Regional Reviews: Washington, D.C.
Dr. Cook's Garden
Also see Susan's review of The Road to Mecca
The plot follows Jim Tennyson (JB Bissex), a young doctor who has just finished his internship in Chicago, as he visits his idyllic New England hometown. The residents of Greenfield Center, Vermont, consider it a "blessed" place where the "good" people live long, healthy lives and God seems to take only the troublemakers and the incurably ill. Dr. Leonard Cook (Schmidt) is the only physician in town, tending the community as lovingly as he does his prize-winning garden.
Director Ellen Dempsey gets the initial pacing right, as Jim catches up on town history with Dr. Cook's nurse (Kathryn Cocroft), housekeeper (Carol McCaffrey) and gardener (Robert Lavery). The audience soon picks up on the young doctor's increasing uneasiness about his mentor, whom he loves like a father, but some of their subsequent confrontations come across as unintentionally comic.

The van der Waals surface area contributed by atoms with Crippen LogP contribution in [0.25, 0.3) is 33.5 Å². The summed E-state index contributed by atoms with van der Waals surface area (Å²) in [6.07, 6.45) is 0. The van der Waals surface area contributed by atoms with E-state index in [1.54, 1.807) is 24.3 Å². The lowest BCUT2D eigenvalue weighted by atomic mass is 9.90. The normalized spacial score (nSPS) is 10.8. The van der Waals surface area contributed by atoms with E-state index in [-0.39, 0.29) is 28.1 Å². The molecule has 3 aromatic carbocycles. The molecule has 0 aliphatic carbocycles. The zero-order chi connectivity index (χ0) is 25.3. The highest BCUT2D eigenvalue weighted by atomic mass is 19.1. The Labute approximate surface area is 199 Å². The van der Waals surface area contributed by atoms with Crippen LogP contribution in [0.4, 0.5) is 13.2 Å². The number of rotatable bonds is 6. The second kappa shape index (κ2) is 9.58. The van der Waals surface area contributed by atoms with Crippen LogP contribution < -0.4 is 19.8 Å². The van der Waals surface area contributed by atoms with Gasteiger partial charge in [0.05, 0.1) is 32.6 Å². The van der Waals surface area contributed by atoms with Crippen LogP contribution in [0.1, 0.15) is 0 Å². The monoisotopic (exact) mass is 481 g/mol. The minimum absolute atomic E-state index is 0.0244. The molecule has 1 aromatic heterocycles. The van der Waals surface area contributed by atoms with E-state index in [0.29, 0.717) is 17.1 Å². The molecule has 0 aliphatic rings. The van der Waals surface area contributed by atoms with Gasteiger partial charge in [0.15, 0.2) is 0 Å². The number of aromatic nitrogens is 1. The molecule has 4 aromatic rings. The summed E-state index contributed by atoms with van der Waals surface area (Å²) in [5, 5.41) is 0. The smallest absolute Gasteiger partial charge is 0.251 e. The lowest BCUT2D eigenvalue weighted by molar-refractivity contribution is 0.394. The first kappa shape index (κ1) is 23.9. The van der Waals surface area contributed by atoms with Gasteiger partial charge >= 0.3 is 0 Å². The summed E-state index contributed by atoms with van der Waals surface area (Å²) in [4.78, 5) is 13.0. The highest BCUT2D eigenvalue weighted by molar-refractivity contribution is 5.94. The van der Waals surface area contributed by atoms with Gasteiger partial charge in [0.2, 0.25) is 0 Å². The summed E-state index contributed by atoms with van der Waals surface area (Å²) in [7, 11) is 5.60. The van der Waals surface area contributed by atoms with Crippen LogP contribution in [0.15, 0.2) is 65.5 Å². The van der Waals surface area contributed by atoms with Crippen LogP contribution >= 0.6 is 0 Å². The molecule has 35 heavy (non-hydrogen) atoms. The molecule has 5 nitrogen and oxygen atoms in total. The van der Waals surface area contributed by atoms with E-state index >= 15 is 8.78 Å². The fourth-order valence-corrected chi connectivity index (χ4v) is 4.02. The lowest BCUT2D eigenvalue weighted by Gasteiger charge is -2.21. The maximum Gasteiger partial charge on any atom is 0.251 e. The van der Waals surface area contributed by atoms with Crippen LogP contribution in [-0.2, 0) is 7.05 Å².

Burl Ives played Dr. Cook during its brief Broadway run, and Bing Crosby did a television movie version. Both of these actors could convey malice underlying a gentle exterior. Schmidt, in contrast, has a rather whining tone of voice, which makes him seem petulant when he should be chilling. He also has trouble with Steve Lada's fight choreography. Bissex is rather colorless as a man young enough to have not faced challenges to his ideals, and the others are fine in two-dimensional roles.
Trena Weiss-Null deserves credit for creating a panoramic scenic design that allows the action to flow naturally from the exterior waiting room to Dr. Cook's external office, with its card file of patient records and glass-fronted medical cabinet, to the welcoming dining room.
American Century Theater